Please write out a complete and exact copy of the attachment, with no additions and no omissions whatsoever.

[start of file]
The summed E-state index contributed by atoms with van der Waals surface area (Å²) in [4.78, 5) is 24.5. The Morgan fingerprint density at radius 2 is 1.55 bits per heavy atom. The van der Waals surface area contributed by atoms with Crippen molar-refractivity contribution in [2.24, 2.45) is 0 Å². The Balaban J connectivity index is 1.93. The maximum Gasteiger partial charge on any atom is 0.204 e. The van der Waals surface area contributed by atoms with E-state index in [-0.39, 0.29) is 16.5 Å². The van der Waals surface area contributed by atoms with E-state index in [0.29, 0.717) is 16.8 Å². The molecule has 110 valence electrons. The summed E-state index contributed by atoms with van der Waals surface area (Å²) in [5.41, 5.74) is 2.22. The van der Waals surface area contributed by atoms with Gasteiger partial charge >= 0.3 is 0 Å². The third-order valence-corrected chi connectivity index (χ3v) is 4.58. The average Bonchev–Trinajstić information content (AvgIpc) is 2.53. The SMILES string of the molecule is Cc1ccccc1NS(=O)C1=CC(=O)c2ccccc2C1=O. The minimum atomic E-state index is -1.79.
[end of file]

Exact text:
The summed E-state index contributed by atoms with van der Waals surface area (Å²) in [4.78, 5) is 24.5. The Morgan fingerprint density at radius 2 is 1.55 bits per heavy atom. The van der Waals surface area contributed by atoms with Crippen molar-refractivity contribution in [2.24, 2.45) is 0 Å². The Balaban J connectivity index is 1.93. The maximum Gasteiger partial charge on any atom is 0.204 e. The van der Waals surface area contributed by atoms with E-state index in [-0.39, 0.29) is 16.5 Å². The van der Waals surface area contributed by atoms with E-state index in [0.29, 0.717) is 16.8 Å². The molecule has 110 valence electrons. The summed E-state index contributed by atoms with van der Waals surface area (Å²) in [5.41, 5.74) is 2.22. The van der Waals surface area contributed by atoms with Gasteiger partial charge >= 0.3 is 0 Å². The third-order valence-corrected chi connectivity index (χ3v) is 4.58. The average Bonchev–Trinajstić information content (AvgIpc) is 2.53. The SMILES string of the molecule is Cc1ccccc1NS(=O)C1=CC(=O)c2ccccc2C1=O. The minimum atomic E-state index is -1.79.